This blog covers everything except sports and gardening, unless we find a really good link about using dead professional bowlers for mulch. The author is a StarTribune columnist, has been passing off fiction and hyperbole as insight since 1997, has run his own website since the Jurassic era of AOL, and was online when today’s college sophomores were a year away from being born. So get off his lawn.

Lucubrations about Chemistry Sets

Posted by: James Lileks under Technology Updated: October 9, 2013 - 12:35 PM

We'll get to that in a moment. First: A bright new day dawns at Pixar.

And now they’ve shut it down. (Via Cartoon Brew, which wonders how long the video will stay up.)

TOYS Wired, realizing the power of the fully-operational LIST, has “32 of the Most Popular Toys from the Last 145 years.” You may feel as if you’ll learn something from such a story, and indeed you might - but consider the arbitrary criteria. Thirty-two? Not 33? The last 145 years? Why stop there? For that matter, you may decide to regard the entire enterprise with suspicion:

Brown left certain toys out of the series for aesthetic reasons—ride on toys like Big Wheels were too large and disrupted the aesthetic cohesion, while others like chemistry sets would have been too expensive for most children to have access to, making them poor symbols of the era.

Never trust any list that leaves out something because it disrupts the aesthetic cohesion. “Well, we would have included Nazi art in a survey of 20th century propaganda, but it’s really not very well done.” Even though some chemistry sets may have been expensive, it wasn’t prohibitively so - the 350-experiment set was $4.99 in 1962, or $35.00 today. More important, though, was how many kids wanted one, and how the very existence of the Chemistry Set was a marker of aspirations and interests.

(The "$4.99" link, BTW, goes to a Flickr set of an entire Sears catalog from 1962. Hail the internet.

VIDEO The Australian newspaper does not pull punches: “If found guilty, Chadi Jomaa should be considered the world's stupidest arsonist.” CCTV cameras caught him pouring gas around his grocery store, which declined to explode on his schedule, preferring instead to explode on his head. (Go HERE if the video doesn't display; Liveleak embed codes are wonky things these days.)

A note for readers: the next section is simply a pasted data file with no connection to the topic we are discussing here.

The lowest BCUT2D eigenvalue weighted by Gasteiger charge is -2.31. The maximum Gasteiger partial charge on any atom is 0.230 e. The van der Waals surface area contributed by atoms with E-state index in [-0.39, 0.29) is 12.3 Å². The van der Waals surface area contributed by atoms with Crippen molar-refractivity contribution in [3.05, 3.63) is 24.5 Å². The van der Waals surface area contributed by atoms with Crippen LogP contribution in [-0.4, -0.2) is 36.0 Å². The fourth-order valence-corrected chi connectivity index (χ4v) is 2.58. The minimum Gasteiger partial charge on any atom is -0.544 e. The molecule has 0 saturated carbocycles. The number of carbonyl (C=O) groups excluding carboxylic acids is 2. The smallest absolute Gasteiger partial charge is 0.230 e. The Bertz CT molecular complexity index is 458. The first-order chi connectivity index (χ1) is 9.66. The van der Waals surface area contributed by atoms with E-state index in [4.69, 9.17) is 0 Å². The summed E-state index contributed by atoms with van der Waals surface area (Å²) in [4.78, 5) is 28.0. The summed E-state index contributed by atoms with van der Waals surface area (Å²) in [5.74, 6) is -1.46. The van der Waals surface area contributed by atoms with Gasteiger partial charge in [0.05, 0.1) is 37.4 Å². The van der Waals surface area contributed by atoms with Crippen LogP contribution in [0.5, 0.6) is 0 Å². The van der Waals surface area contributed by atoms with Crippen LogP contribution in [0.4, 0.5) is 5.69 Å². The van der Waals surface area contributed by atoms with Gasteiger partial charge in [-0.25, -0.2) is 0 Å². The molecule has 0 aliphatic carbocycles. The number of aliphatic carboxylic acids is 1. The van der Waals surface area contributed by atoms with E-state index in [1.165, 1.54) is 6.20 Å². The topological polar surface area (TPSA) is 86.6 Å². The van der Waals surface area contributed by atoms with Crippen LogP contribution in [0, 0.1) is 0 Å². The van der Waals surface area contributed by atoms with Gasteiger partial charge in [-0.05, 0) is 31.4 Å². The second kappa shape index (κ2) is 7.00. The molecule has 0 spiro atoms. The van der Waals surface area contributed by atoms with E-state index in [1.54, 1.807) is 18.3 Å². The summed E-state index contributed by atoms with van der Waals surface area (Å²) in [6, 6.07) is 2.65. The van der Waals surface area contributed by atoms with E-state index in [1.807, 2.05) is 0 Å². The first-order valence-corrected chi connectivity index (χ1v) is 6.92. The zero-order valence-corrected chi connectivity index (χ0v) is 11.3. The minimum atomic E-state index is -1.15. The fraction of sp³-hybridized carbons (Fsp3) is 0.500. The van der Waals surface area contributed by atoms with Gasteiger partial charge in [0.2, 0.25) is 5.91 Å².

MOVIES I’m torn. “Prometheus” did not speak well to Ridley’s aptitude with sequels to venerated properties. From Blastr:

Forget Indiana Jones and Han Solo — it sounds like Harrison Ford’s other iconic sci-fi role might also be coming out of retirement.

After Prometheus, Ridley Scott got on a sequel kick, and we’ve been hearing for a while now that he was tinkering with a followup to his legendary classic Blade Runner. Well, apparently he’s also been talking to former Replicant-hunter Ford about the gig.

Ford opened up to IGN about the project and revealed he’s been meeting with Scott about the movie, specifically his potential involvement. He also drops the bombshell that he’d be “happy” to work with Scott again to bring the world of Blade Runner back to life. Yes, please.

Replicants can’t age, can they? So if he looks like Harrison Ford, doesn’t that mean he’s not a replicant?

HOW INDEED If you’ve given any thought to Isaac Newton lately, no doubt this has struck you as a puzzler:

The life of Isaac Newton falls into two halves, and the main problem for Newton studies is how to fit them together. In the first half he was a sulky Cambridge mathematician who, at the age of 44, astonished the world with a work of natural science that was soon recognised as one of the greatest books ever written. In the second he was a sleek London gentleman wallowing in power, wealth and prestige and devoting his intellectual energy to esoteric studies of the Bible. How could they be the same person?

I don’t know; perhaps wealth allowed him to be the person he always was, except in a more conspicuous fashion? Well, I should read on before I make snap judgments.

Newton’s first biographer, Jean-Baptiste Biot, proposed the classic solution in 1822: Newton was ‘the greatest of mankind in science’, Biot said, until the midpoint of his life, when he suffered a ‘fatal aberration of his intellect’, started dabbling in theology, and ‘ceased to think of science’. That was how the matter was left until 1936, when a stash of Newton’s papers turned up at a London auction house, providing clear evidence that the great scientist had been a fanatical biblicist all along.

Ah hah. Interesting article, complete with an appearance by Maynard Keynes of all people, and you will encounter the word “lucubrations.” It means “pedantic or overly elaborate writings.” It’s from a Latin word that means “working by lamplight,” implying someone who stays up late on something past the point when you ought to give it up and go to bed. “Burning the midnight oil,” I suppose.

The noun form is “Lucubrator.” I hope you have no cause to use it today.

ADVERTISEMENT

Connect with twitterConnect with facebookConnect with Google+Connect with PinterestConnect with PinterestConnect with RssfeedConnect with email newsletters

ADVERTISEMENT

ADVERTISEMENT

ADVERTISEMENT

ADVERTISEMENT